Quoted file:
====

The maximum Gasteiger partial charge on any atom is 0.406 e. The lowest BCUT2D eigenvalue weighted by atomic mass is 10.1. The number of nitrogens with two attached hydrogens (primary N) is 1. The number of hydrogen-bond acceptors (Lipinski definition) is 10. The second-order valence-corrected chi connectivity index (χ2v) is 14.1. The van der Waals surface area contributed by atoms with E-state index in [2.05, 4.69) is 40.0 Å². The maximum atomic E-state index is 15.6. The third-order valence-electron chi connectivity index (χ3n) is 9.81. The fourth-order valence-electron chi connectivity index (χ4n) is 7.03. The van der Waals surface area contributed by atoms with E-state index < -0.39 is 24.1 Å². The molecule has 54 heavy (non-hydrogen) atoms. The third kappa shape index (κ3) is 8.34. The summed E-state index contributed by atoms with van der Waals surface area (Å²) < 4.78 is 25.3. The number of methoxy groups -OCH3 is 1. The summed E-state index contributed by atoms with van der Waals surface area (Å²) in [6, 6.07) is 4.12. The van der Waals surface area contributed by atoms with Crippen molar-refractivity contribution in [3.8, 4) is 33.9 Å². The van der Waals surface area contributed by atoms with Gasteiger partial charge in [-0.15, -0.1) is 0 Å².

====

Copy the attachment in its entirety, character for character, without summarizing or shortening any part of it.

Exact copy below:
The maximum Gasteiger partial charge on any atom is 0.406 e. The lowest BCUT2D eigenvalue weighted by atomic mass is 10.1. The number of nitrogens with two attached hydrogens (primary N) is 1. The number of hydrogen-bond acceptors (Lipinski definition) is 10. The second-order valence-corrected chi connectivity index (χ2v) is 14.1. The van der Waals surface area contributed by atoms with E-state index in [2.05, 4.69) is 40.0 Å². The maximum atomic E-state index is 15.6. The third-order valence-electron chi connectivity index (χ3n) is 9.81. The fourth-order valence-electron chi connectivity index (χ4n) is 7.03. The van der Waals surface area contributed by atoms with E-state index < -0.39 is 24.1 Å². The molecule has 54 heavy (non-hydrogen) atoms. The third kappa shape index (κ3) is 8.34. The summed E-state index contributed by atoms with van der Waals surface area (Å²) < 4.78 is 25.3. The number of methoxy groups -OCH3 is 1. The summed E-state index contributed by atoms with van der Waals surface area (Å²) in [6, 6.07) is 4.12. The van der Waals surface area contributed by atoms with Crippen molar-refractivity contribution in [3.8, 4) is 33.9 Å². The van der Waals surface area contributed by atoms with Gasteiger partial charge in [-0.15, -0.1) is 0 Å².